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C-130 News: Connecticut Air National Guard Members Return Home from First C-130 Deployment


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There is an air of excitement and pride at Bradley Air National Guard Base.


After months of anticipation, military families and friends are celebrating the return of more than 100 Connecticut Air National Guardsmen of the 103rd Airlift Wing from an overseas deployment.


The deployment, which mobilized the Guardsmen for service in various locations across Southwest Asia was significant as it marked the beginning of a new era for the 103rd Airlift Wing; it was the first time the unit had ever deployed the C-130 Hercules overseas as part of its new tactical airlift mission. In today's world, the C-130 is just as important as it was 60 years ago.

2017-08-01 Conn.jpg

There is an air of excitement and pride at Bradley Air National Guard Base.

After months of anticipation, military families and friends are celebrating the return of more than 100 Connecticut Air National Guardsmen of the 103rd Airlift Wing from an overseas deployment.

The deployment, which mobilized the Guardsmen for service in various locations across Southwest Asia was significant as it marked the beginning of a new era for the 103rd Airlift Wing; it was the first time the unit had ever deployed the C-130 Hercules overseas as part of its new tactical airlift mission. In today's world, the C-130 is just as important as it was 60 years ago.

"This type of mission is new to the 103rd and it has a very high ops tempo," said Lt. Col. Stephen Gwinn, 103rd Operations Group Commander. "The most important role that the C-130 plays now is supplying front-line operators with the supplies that they need when they are on the ground. Our work was definitely highlighted during this deployment. Whenever the threat reached very high levels, the C-130 was the only aircraft that could be sent to deliver necessary supplies to troops on the ground."

According to Gwinn, the Airmen of the 103rd Airlift Wing performed their jobs with remarkable proficiency during the deployment; they made mission accomplishment look easy. However, despite how effortless the deployment may have appeared, the new mission presented tough challenges. Years of training, extended work days and working with limited resources and facilities are just a few of the obstacles that the unit had to overcome to ensure the success of the deployment.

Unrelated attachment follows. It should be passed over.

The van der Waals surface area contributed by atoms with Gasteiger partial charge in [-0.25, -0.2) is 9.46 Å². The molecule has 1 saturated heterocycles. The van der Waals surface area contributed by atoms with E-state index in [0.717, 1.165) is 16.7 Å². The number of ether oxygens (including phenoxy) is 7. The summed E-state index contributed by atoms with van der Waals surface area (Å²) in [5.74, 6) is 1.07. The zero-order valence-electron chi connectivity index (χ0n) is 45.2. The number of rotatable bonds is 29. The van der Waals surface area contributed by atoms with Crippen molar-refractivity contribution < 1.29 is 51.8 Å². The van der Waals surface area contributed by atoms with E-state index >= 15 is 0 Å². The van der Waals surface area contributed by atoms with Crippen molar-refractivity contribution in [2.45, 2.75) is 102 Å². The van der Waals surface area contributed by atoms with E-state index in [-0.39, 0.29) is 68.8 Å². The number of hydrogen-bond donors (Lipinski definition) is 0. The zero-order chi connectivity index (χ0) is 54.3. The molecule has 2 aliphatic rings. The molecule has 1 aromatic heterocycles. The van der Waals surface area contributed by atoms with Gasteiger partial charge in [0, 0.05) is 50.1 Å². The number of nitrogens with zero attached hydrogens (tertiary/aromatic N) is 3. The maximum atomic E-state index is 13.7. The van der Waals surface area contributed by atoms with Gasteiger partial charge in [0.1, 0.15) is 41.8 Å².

"Training the aircrew for the new mission without some of the resources and facilities that we have now was very challenging," said Gwinn. "100 percent of the credit goes to the Airmen who did all of the work to get us to our first C-130 deployment. Our training office and our maintainers in the unit were able to get out and practice the mission to perfection. Other units are now trying to emulate what we do. We had to work to make ourselves better than what we were. We did an amazing job of accomplishing the mission."

Some who observed the Guardsmen as they prepared the C-130s for deployment thought that the task would be too overwhelming; the Flying Yankee aircraft maintainers proved the doubters wrong and made their fellow Guardsmen, family and friends proud. The success of the mission, after years of hard work and training, made the return home to Connecticut even more rewarding.

"The reward is in mission completion," said Gwinn. "Every one of our Airmen who deployed and worked 16-hour days, flying into hostile environments--they all came home even more motivated and it's because of the training we did at home station. This is like our graduation. We finished school by going to the desert and completing this deployment. We're not done yet. We're going to continue getting better."

 


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